Two 9=hole loops, both beginning with throws towards a pond, then the first loop taking you in a clockwise direction, while the second is primarily counterclockwise. A map is a necessity for a first-time/infrequent visitor, as some holes (1, 3, 6, 9, 10, 18) have multiple pin positions, and the most visible basket may not be the one you should be playing towards - the day we played, basket-9 was the most-visible from tee-1, and when playing #3, we saw basket-15 before we saw basket-3.
Approximately 2/3rds of the holes are primarily open, with obstacles (trees, pond, barn) somewhat guarding the basket positions. These open holes are plenty long, and have lots of elevation change. Other than right-turning #4, the wooded holes have a bit of a left-turn bias, and are not quite as long as the open holes. Favourite holes: 1, 9, and 13 are all long and go down the slope, providing you plenty of time to enjoy the flight of your disc, and the pond and/or trees in the background. Least favourite hole: Number-3 is about 500', densely wooded in its entirety, and I never could discern much of a path to the basket.
The length, pond, and tightness of some of the wooded holes makes this course inappropriate for beginners, low-level intermediates, and those who can't tolerate a few very challenging wooded holes. If you like your courses long, rough-n-tough, and away from it all, certainly make the trip to play both courses at this location.
17 of 17 people found this review helpful.
15 Helpful / 63 Not
Pros: None that I am aware of.
Cons: This course contains some of the worst holes I have ever seen. The "gauntlet" is not a "hole" at all but just a basket and and a poorly placed tee pad in the woods. There is no line and certainly no fairway. Sadly there are several more holes very similar to this one. How anyone could think these holes are good is just beyond me? Not only are they bad and not fair but they aren't fun either. Furthering the misery, the open holes are not well done either. On top of all this the course is in completely the middle of no where. When you think that you just can't go any further the road becomes gravel. Over all this course really is just horrible.
Other Thoughts: If the course wasn't abysmal enough as I was leaving yet another insult was in store for me. I could never figure out where to pay my $5 for the "pain" of "playing" this "course." I rambled around in the dilapidated barn by hole one forever trying to figure out where to pay to no avail. Finally I gave up and just left. The next thing I know I was being chased down in a car by the owner who apparently was spying on me as I got done with my round. Yes you read that right I WAS INVOLVED IN A CAR CHASE WITH THE OWNER. It was a scene right out of Deliverance. I was scared for my life and was forced to block the road to stop an oncoming car for my safety and to get this lunatic away from me. Play this course at your own risk.
15 of 78 people found this review helpful.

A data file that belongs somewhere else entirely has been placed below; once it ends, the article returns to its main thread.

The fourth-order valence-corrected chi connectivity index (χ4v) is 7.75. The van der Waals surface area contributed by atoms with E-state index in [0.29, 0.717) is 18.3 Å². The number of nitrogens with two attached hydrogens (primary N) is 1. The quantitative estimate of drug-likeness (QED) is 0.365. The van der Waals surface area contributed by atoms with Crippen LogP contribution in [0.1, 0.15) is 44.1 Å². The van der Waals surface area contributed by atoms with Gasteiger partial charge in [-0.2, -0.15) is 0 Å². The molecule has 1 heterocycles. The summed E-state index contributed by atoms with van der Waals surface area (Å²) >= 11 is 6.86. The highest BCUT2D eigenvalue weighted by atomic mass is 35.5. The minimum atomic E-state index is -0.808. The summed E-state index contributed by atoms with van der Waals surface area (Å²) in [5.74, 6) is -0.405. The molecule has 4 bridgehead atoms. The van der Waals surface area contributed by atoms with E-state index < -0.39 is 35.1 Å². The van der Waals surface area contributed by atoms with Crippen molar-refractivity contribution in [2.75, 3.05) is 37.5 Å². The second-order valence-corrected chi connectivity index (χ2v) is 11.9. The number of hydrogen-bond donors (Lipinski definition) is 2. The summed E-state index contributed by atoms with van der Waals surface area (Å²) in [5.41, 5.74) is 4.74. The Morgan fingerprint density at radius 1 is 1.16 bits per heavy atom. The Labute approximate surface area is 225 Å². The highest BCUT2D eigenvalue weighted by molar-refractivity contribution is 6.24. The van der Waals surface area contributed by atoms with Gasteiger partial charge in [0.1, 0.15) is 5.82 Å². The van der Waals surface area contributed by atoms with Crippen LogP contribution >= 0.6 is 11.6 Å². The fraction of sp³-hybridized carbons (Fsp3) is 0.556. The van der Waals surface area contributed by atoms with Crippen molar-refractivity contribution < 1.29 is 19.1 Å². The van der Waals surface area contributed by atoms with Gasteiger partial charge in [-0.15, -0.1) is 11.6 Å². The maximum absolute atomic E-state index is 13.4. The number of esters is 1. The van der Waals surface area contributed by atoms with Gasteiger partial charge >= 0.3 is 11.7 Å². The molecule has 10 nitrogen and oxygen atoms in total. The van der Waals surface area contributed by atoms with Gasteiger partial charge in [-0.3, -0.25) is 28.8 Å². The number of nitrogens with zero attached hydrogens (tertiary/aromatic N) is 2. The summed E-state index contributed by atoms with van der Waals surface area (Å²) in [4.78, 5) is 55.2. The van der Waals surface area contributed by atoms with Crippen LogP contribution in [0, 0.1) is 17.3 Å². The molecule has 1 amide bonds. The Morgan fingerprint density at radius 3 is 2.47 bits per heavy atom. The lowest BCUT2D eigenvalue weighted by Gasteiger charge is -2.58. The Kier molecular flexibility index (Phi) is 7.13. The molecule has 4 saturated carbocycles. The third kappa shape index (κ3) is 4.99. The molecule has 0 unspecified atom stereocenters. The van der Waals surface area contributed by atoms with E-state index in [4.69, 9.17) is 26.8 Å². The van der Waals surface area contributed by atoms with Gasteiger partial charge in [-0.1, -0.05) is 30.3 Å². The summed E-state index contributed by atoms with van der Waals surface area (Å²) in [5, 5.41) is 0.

18 Helpful / 1 Not
Pros: The Woodshed is very challenging and fun. The $5 it costs to play is very much worth it. The property owners are great people.
-long open shots and tightly wooded shots
-great use of land and elevation
-risk/reward including 2 water hazards
-beautiful mountain scenery
-flags on the baskets help with locating and reading wind direction
-secluded and peaceful
-the woodshed doubles as a comfortable clubhouse
-5$ per person is a bargain
-soft ground for sleeping and walking barefoot
I saw more stars in the sky than I have ever seen before. It was amazing and I must have seen half a dozen shooting stars.
Cons: The road in is narrow and it seems like there cannot be a disc golf course back there. As stated previously, it is far from most places but I do recommend camping there. You do get 2 first class courses when you play the Whipping Post right next door.
-beginners may get frustrated
-tee signs aren't very good (bring a map and you will be fine)
-some overlap but it isn't too busy anyhow
Other Thoughts: My favorite hole was #1, nearly 500ft down a hill with a pond waiting for you near the basket. The pictures don't show how much foliage actually grows in.
Paw Paw is worth the trek. Bring your food, drinks, and camping gear!
18 of 19 people found this review helpful.
18 Helpful / 1 Not
Wild and wonderful -- just like West Virginia!
Pros: Absolutely fantastic variety of holes ranging from rolling hills, long fairways, water hazards, tight wooded passages, and insane left and right doglegs. The reviews aren't kidding when they say that some of the wooded passages are only a few feet apart! A great challenge!
Service is great, as Gabby will greet you with a smile and a much-needed map. The course dog, Scout, will also follow you and be your best pal while you're playing.
The actual woodshed is a really neat clubhouse with which to relax before and after golfing. A great place to crack open a cold beer or two and enjoy the scenery outside.